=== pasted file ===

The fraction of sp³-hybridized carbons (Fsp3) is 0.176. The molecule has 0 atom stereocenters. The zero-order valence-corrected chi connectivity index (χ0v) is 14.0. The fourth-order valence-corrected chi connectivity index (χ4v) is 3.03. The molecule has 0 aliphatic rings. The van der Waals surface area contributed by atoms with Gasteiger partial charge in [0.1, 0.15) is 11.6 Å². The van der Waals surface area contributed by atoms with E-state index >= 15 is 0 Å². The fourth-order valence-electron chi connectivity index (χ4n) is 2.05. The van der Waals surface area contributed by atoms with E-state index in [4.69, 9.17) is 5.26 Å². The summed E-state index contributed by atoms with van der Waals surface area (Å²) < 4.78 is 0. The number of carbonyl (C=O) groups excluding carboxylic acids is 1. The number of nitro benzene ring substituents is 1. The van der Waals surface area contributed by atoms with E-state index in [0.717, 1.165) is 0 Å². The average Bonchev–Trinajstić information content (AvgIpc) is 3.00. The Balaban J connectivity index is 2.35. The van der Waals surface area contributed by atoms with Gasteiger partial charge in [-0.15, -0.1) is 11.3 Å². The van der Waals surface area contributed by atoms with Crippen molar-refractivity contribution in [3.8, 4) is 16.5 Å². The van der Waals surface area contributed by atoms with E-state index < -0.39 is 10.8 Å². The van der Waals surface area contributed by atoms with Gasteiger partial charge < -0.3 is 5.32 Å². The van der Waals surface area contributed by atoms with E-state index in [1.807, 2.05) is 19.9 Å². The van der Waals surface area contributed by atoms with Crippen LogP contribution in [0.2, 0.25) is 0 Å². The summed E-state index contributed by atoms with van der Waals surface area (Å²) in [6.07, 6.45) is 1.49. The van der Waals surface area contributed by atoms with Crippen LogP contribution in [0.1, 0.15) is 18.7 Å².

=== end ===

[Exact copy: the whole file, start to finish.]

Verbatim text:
The fraction of sp³-hybridized carbons (Fsp3) is 0.176. The molecule has 0 atom stereocenters. The zero-order valence-corrected chi connectivity index (χ0v) is 14.0. The fourth-order valence-corrected chi connectivity index (χ4v) is 3.03. The molecule has 0 aliphatic rings. The van der Waals surface area contributed by atoms with Gasteiger partial charge in [0.1, 0.15) is 11.6 Å². The van der Waals surface area contributed by atoms with E-state index >= 15 is 0 Å². The fourth-order valence-electron chi connectivity index (χ4n) is 2.05. The van der Waals surface area contributed by atoms with E-state index in [4.69, 9.17) is 5.26 Å². The summed E-state index contributed by atoms with van der Waals surface area (Å²) < 4.78 is 0. The number of carbonyl (C=O) groups excluding carboxylic acids is 1. The number of nitro benzene ring substituents is 1. The van der Waals surface area contributed by atoms with E-state index in [0.717, 1.165) is 0 Å². The average Bonchev–Trinajstić information content (AvgIpc) is 3.00. The Balaban J connectivity index is 2.35. The van der Waals surface area contributed by atoms with Gasteiger partial charge in [-0.15, -0.1) is 11.3 Å². The van der Waals surface area contributed by atoms with Crippen molar-refractivity contribution in [3.8, 4) is 16.5 Å². The van der Waals surface area contributed by atoms with E-state index < -0.39 is 10.8 Å². The van der Waals surface area contributed by atoms with Gasteiger partial charge < -0.3 is 5.32 Å². The van der Waals surface area contributed by atoms with E-state index in [1.807, 2.05) is 19.9 Å². The van der Waals surface area contributed by atoms with Crippen LogP contribution in [0.2, 0.25) is 0 Å². The summed E-state index contributed by atoms with van der Waals surface area (Å²) in [6.07, 6.45) is 1.49. The van der Waals surface area contributed by atoms with Crippen LogP contribution in [0.1, 0.15) is 18.7 Å².